Though this level may not have been the most exciting, it still clearly demonstrates three different aspects of mechanics. Along with her excellent paper, this student earned a 100 for this part of her exam.
If you’re asking yourself why this level doesn’t seem more exciting, I completely understand. This level, like most of the others I received, is fairly plain. The demonstrations are obvious and appear piecemeal. I wish my students had created astounding, complex masterpieces with demonstrations that link multiple aspects of physics with possibly some puzzles thrown in. But, as anyone who has ever tried to make a level could tell you, making complicated levels is difficult. Even my simple demonstration of a physics problem took me a few hours of tinkering to work correctly. Around exam time, it’d be unreasonable of me to expect my students to spend hours fiddling with the Puzzle Maker especially when most of my students don’t have access to Portal 2 outside of school. So, I required very little of my students with the level building portion of their exam grade and instead focused on their descriptions (there was a classic multiple choice component to the exam too, in case you were wondering).
And, in case you haven’t looked recently, the media mentions page has been updated. I just added the IT Babble podcast at the top. They’ve got a quick segment about Portal 2 and education. While I don’t get a mention by name, they do a decent job of describing of how my kids have been using Portal 2 (starting with a bad description around 13:00 but a much better description coming in around 19:25). Being discussed on a podcast is definitely a pretty cool first, though hearing the way they describe what I’ve been doing (especially around 15:00 in the podcast) is probably a good impetus to make a few quick introductory videos about everything Portal 2 and education for the general public.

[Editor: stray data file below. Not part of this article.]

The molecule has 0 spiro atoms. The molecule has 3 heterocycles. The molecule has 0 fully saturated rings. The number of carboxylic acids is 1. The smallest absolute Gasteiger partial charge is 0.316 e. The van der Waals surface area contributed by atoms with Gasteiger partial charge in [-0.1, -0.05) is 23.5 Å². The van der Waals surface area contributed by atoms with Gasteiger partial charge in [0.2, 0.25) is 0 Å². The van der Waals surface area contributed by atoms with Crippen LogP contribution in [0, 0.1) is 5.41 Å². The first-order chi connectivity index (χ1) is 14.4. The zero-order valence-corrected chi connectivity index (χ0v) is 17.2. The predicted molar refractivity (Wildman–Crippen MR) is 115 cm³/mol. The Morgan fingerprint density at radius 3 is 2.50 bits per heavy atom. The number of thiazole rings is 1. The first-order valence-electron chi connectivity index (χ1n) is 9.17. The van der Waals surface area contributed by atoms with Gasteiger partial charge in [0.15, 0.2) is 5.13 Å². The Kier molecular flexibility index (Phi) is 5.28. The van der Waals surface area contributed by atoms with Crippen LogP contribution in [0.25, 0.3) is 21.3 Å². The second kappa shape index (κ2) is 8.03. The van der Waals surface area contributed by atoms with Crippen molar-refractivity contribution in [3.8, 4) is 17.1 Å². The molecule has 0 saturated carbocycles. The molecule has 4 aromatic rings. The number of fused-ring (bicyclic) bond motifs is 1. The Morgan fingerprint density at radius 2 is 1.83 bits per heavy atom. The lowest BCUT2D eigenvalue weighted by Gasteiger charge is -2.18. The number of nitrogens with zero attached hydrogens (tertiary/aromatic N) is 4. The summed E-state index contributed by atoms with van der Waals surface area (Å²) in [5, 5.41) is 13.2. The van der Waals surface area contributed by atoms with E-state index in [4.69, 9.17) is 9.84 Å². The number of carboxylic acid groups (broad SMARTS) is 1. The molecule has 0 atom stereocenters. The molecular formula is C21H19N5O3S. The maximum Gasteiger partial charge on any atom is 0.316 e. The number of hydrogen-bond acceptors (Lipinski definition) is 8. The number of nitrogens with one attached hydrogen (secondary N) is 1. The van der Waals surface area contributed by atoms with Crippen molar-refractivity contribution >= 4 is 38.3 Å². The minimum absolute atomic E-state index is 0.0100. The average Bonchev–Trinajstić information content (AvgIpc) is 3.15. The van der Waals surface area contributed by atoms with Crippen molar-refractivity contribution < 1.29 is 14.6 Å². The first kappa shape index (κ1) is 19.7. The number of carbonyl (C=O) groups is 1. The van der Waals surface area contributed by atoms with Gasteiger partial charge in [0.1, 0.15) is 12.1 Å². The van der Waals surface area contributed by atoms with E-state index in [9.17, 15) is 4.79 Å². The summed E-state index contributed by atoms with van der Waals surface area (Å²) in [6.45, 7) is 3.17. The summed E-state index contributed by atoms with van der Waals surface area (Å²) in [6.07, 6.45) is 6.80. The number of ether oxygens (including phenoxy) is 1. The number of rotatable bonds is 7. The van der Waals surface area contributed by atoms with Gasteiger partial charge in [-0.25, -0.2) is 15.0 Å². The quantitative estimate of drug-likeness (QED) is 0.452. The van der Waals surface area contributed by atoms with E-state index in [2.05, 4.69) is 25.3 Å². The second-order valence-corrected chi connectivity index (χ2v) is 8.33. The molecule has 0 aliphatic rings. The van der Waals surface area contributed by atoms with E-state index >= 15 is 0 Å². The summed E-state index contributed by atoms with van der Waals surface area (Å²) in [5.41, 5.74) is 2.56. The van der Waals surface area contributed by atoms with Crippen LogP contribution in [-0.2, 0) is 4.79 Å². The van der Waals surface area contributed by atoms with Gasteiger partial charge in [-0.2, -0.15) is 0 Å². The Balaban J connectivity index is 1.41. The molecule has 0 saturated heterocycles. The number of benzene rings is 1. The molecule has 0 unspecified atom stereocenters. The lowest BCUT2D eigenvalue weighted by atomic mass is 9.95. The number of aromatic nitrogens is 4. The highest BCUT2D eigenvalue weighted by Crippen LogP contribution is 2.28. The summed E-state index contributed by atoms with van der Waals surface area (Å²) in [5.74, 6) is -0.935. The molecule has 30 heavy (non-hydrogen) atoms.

At the LEAD Academy, our exams must come in three parts: content knowledge (usually in the form of multiple choice), ACT style questions (in whatever form makes sense for your particular class) and an essay. I decided to get creative with my essay and asked my students to build then summarily describe a level they built inside the Puzzle Maker. They had almost two weeks to work on their projects. I’m pretty happy with their results. For the next few posts, I’ll be spotlighting and describing their levels.
This first level, like many that will follow, lacks coherence or logical design. It looks more like a hodgepodge of random elements, which is pretty common. However, it does show two physics concepts, projectile motion and conservation of energy, and I did not grade on principles of level design. This student wrote an excellent essay about their level and how it relates to physics so they earned an A for this portion of their exam.